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Five Things That Electronic Medical Records (EMRs) Can Learn From Social Media

As a physician who openly despises many aspects of current EMRs (see “How An EMR Gave My Patient Syphilis” or “The Medical Chart: Ground Zero For The Deterioration Of Patient Care” ) I recognize that they are here to stay. And so, since we’re all stuck with these digital middlemen, I have some suggestions (based on popular social media platform functionality) for making them better.

1. Likes. Healthcare providers should be able to “vote up” an excellent note in the medical record. Let’s face it, not all doctors are equally good at documentation. Untold hours of our time are spent trying to cull through pages of auto-populated, drop-down-box checks to figure out what’s actually going on with a patient on a particular day. Once in a while you stumble upon some comprehensive free text that a physician took the time to type after a previous encounter, and suddenly everything becomes clear. If there were a way to flag or “like” such documents, it would help other readers orient themselves more quickly to a patient’s history. A “liking” system is desperately needed in EMRs and would be a valuable time saver, as well as encouragement to physicians who document notes well. Hospitals could reward their best note makers with public recognition or small monetary bonuses.

2. #Hashtags. Tagging systems are sorely lacking in medical records systems, which makes them very difficult to search. Patients make multiple visits for various complaints, often with numerous providers involved. If physicians had the ability to review notes/records unique to the complaint that they are addressing, it would save a lot of time. Notes could be tagged with keywords selected by the author and permanently recorded in the EMR. This would substantially improve future search efforts. Even if the EMR generated 10 search terms (based on the note) and then asked the physician to choose the 3 most relevant to the current encounter, that would be a step in the right direction.

3. Selfies. Medical records would benefit from patient-identifier photographs. In a busy day where 20-30 patients are treated and EMR notes are updated after the patients have gone home, a small patient photograph that appears on each documentation page will serve the physician well in keeping details straight. Patients should be able to upload their favorite portrait to the EMR if the standard one (perhaps taken during the intake process) is not acceptable to them. In my experience, nothing brings back physical exam and history details better than a photograph of the patient.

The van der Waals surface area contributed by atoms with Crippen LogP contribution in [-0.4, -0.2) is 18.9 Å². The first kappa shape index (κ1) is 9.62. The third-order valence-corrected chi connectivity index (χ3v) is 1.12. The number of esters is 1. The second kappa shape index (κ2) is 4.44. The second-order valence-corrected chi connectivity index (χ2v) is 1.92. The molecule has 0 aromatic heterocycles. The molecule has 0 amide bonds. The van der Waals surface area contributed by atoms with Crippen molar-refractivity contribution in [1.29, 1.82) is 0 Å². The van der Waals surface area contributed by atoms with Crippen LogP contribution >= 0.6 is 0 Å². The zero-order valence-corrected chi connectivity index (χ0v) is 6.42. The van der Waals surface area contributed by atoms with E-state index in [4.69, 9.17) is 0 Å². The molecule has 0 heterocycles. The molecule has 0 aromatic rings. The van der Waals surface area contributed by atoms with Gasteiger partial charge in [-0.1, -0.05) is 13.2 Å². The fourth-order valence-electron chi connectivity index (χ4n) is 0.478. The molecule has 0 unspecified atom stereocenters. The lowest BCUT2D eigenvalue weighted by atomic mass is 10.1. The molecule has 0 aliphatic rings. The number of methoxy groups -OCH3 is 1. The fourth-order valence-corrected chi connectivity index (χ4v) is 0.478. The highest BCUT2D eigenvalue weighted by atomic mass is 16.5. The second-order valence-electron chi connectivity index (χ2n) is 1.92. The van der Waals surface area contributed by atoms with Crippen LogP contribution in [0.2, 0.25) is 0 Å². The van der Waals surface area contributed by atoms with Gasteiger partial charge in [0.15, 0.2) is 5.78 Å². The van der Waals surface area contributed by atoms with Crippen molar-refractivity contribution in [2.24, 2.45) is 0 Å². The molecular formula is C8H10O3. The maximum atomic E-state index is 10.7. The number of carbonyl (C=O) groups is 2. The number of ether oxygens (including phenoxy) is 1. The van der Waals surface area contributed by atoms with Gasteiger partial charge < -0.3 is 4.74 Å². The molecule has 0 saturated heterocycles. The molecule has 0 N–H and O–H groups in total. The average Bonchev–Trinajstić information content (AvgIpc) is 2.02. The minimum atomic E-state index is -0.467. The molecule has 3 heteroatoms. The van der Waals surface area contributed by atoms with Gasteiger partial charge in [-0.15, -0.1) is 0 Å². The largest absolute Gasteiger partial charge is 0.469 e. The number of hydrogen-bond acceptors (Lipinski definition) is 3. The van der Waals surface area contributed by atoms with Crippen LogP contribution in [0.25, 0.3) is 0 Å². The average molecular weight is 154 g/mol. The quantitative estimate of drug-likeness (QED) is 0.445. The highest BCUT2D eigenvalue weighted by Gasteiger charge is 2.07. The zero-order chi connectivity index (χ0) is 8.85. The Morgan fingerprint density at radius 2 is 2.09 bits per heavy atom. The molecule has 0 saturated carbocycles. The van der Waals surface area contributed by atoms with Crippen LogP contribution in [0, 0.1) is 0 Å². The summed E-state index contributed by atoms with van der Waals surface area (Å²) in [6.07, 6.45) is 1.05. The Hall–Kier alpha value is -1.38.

4. Contextual links. All EMRs should provide links to the latest medical literature (on subjects specifically related to the patient’s current diseases and conditions) in a module on the progress note page. and other reference guides could easily supply the right content (perhaps based on diagnosis codes). This will help physicians practice evidence-based medicine and keep current with changes in recommended treatment practices.

5. Microblogging. Sometimes there are important “notes to self” that a physician would like to make but don’t need to be part of the official medical record. EMRs should provide a free-text module (like a digital sticky note) for such purposes. These sticky notes should not be admissible in court as part of the medical record, and should not be uploaded to the cloud. Content included in these notes could include social information (patient’s daughter just had a healthy baby girl), hunches (patient looks slightly pale today – will check H&H next time if no change), and preliminary information (remember to review radiology result before calling patient next Tues).

It is my hope that EMRs will slowly adopt some best practices from top social media platforms. After all, if millions of users are effectively using voting, tagging, linking, searching and imaging in their daily online lives, it only makes sense to capitalize on these behaviors within the constraints of the medical environment. Maintaining strict confidentiality and appropriate professional boundaries (often missing in the social media world at large) is certainly possible with EMRs. Let’s build a better information capture and retrieval process for the sake of our patients, and our sanity.


At least one EMR is already providing #3 and #5 as part of its software: see Are you aware of any others already implementing these ideas?

Healthcare Blogging: Web Traffic And Trends

An interesting blog article from the folks at Compete came to my attention recently. Compete for those who don’t know is a fantastic analytics site to see how ANY website is doing in terms of popularity (number of visitors in a given time period). The basic data is free. For more in depth information, there’s a charge.